West Nile virus (WNV) is a neurotropic flavivirus that has emerged globally as a significant cause of viral encephalitis. Infection of humans is associated with a febrile illness that can progress to a lethal encephalitis with symptoms including cognitive dysfunction and flaccid paralysis. Seroprevalence studies suggest that while the majority of WNV infections are asymptomatic, approximately 20 to 30% of infected individuals develop flu-like clinical manifestations characterized as WNV fever.
The epidemiology of WNV-associated disease in Mexico is puzzling. According to the Centers for Disease Control and Prevention, 2,470 human cases of WNV infection were confirmed during 2004 in the United States, with >80% of these from areas of California and Arizona bordering the northern Mexico states of Baja California and Sonora where many of our viral isolations were made. In contrast, only 7 human cases of WNV have been confirmed in Mexico.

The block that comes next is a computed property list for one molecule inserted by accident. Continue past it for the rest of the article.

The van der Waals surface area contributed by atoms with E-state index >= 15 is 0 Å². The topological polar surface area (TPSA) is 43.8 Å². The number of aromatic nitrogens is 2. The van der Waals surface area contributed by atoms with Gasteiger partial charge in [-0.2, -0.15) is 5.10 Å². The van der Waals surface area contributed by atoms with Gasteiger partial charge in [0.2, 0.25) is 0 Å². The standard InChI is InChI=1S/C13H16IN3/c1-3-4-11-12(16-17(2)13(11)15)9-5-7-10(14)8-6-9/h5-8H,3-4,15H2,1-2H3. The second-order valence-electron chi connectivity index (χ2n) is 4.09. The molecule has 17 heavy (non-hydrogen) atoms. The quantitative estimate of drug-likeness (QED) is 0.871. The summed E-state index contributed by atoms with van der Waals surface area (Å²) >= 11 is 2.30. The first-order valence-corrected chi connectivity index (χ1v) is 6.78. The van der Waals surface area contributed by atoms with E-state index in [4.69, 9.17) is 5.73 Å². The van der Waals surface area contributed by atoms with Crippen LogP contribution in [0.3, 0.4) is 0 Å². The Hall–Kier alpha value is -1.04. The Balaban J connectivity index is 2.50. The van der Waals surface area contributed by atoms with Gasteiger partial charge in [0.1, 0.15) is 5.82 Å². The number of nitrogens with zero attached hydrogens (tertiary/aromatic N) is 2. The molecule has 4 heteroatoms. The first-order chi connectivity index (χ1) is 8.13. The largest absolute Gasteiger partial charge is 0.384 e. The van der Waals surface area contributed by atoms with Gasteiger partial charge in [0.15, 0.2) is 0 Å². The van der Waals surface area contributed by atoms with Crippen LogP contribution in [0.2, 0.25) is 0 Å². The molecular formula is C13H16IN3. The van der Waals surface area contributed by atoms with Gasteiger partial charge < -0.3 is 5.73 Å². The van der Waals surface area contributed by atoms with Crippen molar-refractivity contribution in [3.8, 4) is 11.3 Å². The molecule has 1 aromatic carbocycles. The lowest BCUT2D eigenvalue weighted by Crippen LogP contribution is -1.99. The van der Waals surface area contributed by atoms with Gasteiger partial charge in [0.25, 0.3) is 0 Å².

The diagnosis of West Nile virus infection is confirmed with a blood or cerebrospinal fluid test. There is no specific treatment for West Nile virus infection. Intensive supportive therapy is directed toward the complications of brain infections. Anti-inflammatory medications, intravenous fluids, and intensive medical monitoring may be required in severe cases.
This research was supported by contract N01-AI25489 from the National Institutes of Health and by the California Mosquito Research Program. E.D. was supported by the T01/CCT622892 CDC Fellowship Training Grant in Vector-Borne Infectious Diseases. C.T.D. was supported by NIH T32 training grant AI 7256 in Emerging and Tropical Infectious Diseases.